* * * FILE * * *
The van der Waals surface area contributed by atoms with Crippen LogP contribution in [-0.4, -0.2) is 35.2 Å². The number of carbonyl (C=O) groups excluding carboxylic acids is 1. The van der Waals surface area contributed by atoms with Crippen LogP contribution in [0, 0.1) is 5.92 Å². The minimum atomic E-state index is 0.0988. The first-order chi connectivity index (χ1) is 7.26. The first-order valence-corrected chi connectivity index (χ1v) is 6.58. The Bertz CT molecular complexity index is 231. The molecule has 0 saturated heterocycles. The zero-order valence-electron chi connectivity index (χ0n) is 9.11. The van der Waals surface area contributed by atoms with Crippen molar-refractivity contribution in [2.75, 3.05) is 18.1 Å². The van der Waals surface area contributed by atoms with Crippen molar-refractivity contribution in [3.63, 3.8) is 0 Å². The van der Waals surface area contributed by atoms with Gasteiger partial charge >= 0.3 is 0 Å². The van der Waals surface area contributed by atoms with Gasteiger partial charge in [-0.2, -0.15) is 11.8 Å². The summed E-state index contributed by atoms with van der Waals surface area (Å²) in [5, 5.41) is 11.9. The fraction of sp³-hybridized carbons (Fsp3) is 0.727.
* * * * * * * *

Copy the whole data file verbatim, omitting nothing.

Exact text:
The van der Waals surface area contributed by atoms with Crippen LogP contribution in [-0.4, -0.2) is 35.2 Å². The number of carbonyl (C=O) groups excluding carboxylic acids is 1. The van der Waals surface area contributed by atoms with Crippen LogP contribution in [0, 0.1) is 5.92 Å². The minimum atomic E-state index is 0.0988. The first-order chi connectivity index (χ1) is 7.26. The first-order valence-corrected chi connectivity index (χ1v) is 6.58. The Bertz CT molecular complexity index is 231. The molecule has 0 saturated heterocycles. The zero-order valence-electron chi connectivity index (χ0n) is 9.11. The van der Waals surface area contributed by atoms with Crippen molar-refractivity contribution in [2.75, 3.05) is 18.1 Å². The van der Waals surface area contributed by atoms with Crippen molar-refractivity contribution in [3.63, 3.8) is 0 Å². The van der Waals surface area contributed by atoms with Gasteiger partial charge >= 0.3 is 0 Å². The van der Waals surface area contributed by atoms with Gasteiger partial charge in [-0.2, -0.15) is 11.8 Å². The summed E-state index contributed by atoms with van der Waals surface area (Å²) in [5, 5.41) is 11.9. The fraction of sp³-hybridized carbons (Fsp3) is 0.727.